The one case that turns my stomach

Was the Breona Taylor warrant even legal?

In all but one of the recent cases of death due to alleged police misconduct, the purported victim either died of his own exertions  or placed the police in a position where they had to respond with proportional and sometimes, deadly force.

But in the Breona Taylor case, there is no excuse. And hers is only one of thousands of unlawful searches that lead to death or injury every year.

Virginia doesn’t issue ‘No Knock’ warrants, but they are nonetheless routine under the fig leaf of ‘exigent circumstances’ in which the police blatantly violate Constitutional protections and get away with it due to a rare bad decision authored by Scalia. (Hudson v. Michigan)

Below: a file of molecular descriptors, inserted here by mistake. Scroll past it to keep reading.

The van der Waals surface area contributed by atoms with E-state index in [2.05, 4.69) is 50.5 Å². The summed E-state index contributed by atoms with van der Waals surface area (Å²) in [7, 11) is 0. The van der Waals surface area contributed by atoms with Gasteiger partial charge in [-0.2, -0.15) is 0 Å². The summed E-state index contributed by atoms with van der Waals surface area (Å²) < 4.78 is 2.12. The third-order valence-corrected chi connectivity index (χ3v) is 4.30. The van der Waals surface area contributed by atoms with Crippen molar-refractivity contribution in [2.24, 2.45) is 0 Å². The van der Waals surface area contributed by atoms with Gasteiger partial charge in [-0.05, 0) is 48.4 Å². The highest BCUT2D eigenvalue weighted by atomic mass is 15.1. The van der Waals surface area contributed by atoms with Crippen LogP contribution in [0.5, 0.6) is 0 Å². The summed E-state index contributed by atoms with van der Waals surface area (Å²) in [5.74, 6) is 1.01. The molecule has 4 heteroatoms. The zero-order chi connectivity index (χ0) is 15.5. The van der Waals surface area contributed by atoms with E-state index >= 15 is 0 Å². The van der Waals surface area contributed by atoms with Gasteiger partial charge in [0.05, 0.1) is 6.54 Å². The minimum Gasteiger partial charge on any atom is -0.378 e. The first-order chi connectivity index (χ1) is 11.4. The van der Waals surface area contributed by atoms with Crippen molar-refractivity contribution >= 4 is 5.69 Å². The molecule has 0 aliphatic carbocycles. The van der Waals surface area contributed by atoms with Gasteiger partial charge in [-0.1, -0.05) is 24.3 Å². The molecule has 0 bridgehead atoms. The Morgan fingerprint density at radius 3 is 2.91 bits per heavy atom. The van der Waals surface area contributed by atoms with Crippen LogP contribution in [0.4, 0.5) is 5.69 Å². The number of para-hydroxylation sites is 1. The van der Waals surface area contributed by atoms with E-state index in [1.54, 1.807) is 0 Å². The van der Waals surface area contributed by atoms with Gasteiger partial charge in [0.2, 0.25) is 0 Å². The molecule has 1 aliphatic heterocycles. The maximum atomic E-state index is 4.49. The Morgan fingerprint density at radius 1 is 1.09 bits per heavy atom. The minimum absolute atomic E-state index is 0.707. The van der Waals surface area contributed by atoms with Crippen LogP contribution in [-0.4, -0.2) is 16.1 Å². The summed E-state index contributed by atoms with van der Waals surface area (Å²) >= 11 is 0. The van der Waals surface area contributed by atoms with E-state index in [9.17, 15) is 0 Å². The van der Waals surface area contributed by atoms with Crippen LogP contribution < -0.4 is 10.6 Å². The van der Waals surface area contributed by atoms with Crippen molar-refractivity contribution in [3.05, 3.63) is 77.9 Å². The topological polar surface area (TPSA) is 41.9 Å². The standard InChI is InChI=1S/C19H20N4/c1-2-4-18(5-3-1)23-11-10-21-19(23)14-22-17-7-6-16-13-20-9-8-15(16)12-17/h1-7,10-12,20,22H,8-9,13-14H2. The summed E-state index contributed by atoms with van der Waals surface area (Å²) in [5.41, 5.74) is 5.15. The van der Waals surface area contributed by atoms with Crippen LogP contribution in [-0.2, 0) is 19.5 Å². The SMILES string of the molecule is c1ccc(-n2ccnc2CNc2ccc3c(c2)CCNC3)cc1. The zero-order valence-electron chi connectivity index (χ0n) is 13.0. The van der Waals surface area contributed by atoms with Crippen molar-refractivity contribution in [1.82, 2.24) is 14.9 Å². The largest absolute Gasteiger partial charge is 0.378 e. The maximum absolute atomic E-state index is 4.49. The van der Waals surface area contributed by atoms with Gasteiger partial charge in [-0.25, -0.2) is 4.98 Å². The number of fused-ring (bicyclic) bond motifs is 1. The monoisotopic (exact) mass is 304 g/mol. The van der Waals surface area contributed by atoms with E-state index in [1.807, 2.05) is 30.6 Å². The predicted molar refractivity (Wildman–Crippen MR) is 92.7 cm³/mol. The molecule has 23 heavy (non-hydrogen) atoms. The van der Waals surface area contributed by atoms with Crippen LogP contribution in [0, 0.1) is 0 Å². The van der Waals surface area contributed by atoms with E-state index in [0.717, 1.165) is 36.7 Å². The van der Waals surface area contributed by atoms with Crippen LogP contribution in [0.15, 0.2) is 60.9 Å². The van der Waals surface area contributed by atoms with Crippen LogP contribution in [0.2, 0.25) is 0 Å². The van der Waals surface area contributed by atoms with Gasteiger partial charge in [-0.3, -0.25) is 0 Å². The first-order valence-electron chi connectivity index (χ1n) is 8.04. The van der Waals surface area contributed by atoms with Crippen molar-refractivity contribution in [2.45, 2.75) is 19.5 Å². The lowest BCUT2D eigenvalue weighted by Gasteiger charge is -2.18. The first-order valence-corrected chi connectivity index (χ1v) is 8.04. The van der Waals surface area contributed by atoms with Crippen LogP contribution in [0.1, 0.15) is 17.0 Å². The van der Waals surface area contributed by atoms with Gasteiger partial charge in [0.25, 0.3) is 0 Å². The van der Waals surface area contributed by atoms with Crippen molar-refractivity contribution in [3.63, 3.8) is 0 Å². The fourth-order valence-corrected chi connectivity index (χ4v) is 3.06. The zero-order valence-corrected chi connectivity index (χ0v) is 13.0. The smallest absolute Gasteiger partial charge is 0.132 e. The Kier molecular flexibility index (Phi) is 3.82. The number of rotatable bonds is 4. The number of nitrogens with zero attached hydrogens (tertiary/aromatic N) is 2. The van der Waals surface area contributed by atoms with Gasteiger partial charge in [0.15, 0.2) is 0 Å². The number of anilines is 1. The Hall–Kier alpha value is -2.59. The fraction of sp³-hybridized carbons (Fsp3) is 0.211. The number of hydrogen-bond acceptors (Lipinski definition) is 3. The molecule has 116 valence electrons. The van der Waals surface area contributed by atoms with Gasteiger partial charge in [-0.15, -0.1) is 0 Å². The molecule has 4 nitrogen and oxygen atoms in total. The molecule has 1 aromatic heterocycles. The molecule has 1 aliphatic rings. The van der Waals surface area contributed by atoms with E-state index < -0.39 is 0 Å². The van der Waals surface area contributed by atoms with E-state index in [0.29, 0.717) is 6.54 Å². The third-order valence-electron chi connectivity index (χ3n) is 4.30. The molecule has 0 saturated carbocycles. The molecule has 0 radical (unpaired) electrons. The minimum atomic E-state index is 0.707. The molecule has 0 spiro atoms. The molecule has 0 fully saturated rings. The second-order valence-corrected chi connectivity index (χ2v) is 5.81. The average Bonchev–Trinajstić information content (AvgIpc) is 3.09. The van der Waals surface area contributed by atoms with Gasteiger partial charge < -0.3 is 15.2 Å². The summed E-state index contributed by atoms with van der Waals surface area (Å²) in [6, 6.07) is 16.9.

Here in Chesapeake, one of these unlawful searches resulted in the death of a policeman and the incarceration of a gentle stoner who just wanted to be left alone.

I wrote an analysis of the case law leading to that and it might be useful to see how we got to this awful breach of our rights on a routine basis.

Neither Reasonable nor Necessary

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